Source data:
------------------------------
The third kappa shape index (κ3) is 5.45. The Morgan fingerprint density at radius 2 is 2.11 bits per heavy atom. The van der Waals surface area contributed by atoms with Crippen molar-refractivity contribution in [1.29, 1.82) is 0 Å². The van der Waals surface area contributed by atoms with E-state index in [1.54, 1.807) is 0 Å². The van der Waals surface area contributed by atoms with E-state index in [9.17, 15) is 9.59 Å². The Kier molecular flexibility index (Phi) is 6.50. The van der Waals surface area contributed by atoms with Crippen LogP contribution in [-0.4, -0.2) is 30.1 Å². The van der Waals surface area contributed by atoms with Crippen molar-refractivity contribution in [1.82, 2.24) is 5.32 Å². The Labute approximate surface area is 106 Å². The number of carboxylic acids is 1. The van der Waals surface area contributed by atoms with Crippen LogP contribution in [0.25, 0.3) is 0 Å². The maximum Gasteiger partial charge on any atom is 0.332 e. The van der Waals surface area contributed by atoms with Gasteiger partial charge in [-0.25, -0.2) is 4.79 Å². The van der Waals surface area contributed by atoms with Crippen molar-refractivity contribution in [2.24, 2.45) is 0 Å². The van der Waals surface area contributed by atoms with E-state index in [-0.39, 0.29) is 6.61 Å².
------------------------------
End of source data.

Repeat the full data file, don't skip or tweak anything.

The third kappa shape index (κ3) is 5.45. The Morgan fingerprint density at radius 2 is 2.11 bits per heavy atom. The van der Waals surface area contributed by atoms with Crippen molar-refractivity contribution in [1.29, 1.82) is 0 Å². The van der Waals surface area contributed by atoms with E-state index in [1.54, 1.807) is 0 Å². The van der Waals surface area contributed by atoms with E-state index in [9.17, 15) is 9.59 Å². The Kier molecular flexibility index (Phi) is 6.50. The van der Waals surface area contributed by atoms with Crippen LogP contribution in [-0.4, -0.2) is 30.1 Å². The van der Waals surface area contributed by atoms with Crippen molar-refractivity contribution in [1.82, 2.24) is 5.32 Å². The Labute approximate surface area is 106 Å². The number of carboxylic acids is 1. The van der Waals surface area contributed by atoms with Crippen LogP contribution in [0.25, 0.3) is 0 Å². The maximum Gasteiger partial charge on any atom is 0.332 e. The van der Waals surface area contributed by atoms with Gasteiger partial charge in [-0.25, -0.2) is 4.79 Å². The van der Waals surface area contributed by atoms with Crippen molar-refractivity contribution in [2.24, 2.45) is 0 Å². The van der Waals surface area contributed by atoms with E-state index in [-0.39, 0.29) is 6.61 Å².